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            There is a difference between "being in love" and "loving": "being in love" is a kind of madness, involving unrealistic perceptions and ideals, whereas "loving" is more realistic and usually longer-term. However, even "loving" is still based in our needs. Therefore, there is no such thing as purely altruistic love. Critically discuss these claims about love.
             What is Love?.
             The dictionary lists some two dozen meanings of the word "love". People seem to have their own definitions where love is concerned, many emotional conflicts and relational dynamics make simple definitions difficult.
             Love has often been characterized as an ambivalent feeling v/s A blissful joy when one is with the beloved and a painful "sickness" and "torture" when lovers are separated.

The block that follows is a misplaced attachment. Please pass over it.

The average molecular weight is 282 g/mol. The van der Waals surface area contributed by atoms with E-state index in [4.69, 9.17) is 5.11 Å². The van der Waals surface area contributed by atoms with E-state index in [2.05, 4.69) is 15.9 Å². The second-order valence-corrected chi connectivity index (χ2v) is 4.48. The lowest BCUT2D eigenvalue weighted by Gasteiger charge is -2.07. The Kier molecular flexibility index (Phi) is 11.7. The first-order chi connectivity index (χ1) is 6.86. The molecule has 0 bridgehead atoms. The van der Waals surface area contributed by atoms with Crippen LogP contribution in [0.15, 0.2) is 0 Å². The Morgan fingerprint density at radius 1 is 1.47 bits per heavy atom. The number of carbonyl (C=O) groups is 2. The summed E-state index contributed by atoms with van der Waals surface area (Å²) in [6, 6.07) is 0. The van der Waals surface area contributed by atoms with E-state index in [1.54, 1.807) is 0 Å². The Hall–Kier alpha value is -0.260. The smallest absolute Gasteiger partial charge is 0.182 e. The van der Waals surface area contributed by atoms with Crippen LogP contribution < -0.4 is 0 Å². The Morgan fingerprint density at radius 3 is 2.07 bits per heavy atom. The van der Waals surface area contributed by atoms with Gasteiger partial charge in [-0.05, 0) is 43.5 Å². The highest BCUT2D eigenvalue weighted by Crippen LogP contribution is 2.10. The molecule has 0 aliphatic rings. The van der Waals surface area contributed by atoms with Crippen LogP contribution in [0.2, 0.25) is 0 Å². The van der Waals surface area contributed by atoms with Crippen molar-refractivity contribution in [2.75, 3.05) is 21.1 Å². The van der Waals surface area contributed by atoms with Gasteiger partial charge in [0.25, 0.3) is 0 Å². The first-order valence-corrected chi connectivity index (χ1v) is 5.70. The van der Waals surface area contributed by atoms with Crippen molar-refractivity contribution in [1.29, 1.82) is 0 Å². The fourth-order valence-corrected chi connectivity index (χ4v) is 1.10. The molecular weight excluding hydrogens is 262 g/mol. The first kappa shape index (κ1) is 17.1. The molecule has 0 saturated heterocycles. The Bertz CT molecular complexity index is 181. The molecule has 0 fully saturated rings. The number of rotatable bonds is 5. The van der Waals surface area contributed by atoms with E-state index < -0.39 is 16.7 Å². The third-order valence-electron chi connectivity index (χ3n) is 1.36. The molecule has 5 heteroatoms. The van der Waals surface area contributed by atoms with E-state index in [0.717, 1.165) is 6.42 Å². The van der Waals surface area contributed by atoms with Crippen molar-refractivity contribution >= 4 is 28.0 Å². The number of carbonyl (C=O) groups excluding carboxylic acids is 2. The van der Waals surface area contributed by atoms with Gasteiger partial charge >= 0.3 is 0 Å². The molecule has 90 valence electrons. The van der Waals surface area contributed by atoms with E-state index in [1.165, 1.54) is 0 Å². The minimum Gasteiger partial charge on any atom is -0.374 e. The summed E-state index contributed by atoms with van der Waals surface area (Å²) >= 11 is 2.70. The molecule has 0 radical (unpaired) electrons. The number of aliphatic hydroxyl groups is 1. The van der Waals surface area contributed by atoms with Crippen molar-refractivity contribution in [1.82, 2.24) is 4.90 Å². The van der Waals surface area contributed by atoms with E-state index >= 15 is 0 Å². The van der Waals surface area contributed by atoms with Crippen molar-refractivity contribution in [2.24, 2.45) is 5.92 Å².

Freud (1905) looks at love from the perspective of the sexual drive. According to him love as well as sexuality is rooted in infancy. A persons first love object is the mother. The mother's breast provides the infant not only with nourishment but also a source of sexual pleasure which he will later seek from his adult lover (for girls, the object of love somehow later becomes the father). Freud views adult love and sexuality as an extension (or rediscovery) of their infantile forms. Furthermore, Freud viewed love as the co-existence of "two currents" tenderness/affection and sensuality. Happy love is a fusion of these two currents.
             Sometimes love is seen as selfless giving, sometimes as selfish clinging and self centeredness, some love is conditional as stated by Fromm's "fathers love" where it is said. "I'll love you if you dont talk backstay a virginaccept my values" or unconditional love Fromm's "Mothers love" where "I will love you regardless of what you do because you are my son, daughter, father, brother, friend".
             Love is not primarily a relationship to a specific person; it is an attitude, an orientation of character which determines the relatedness of a person to the world as a whole not toward one "object" of love.

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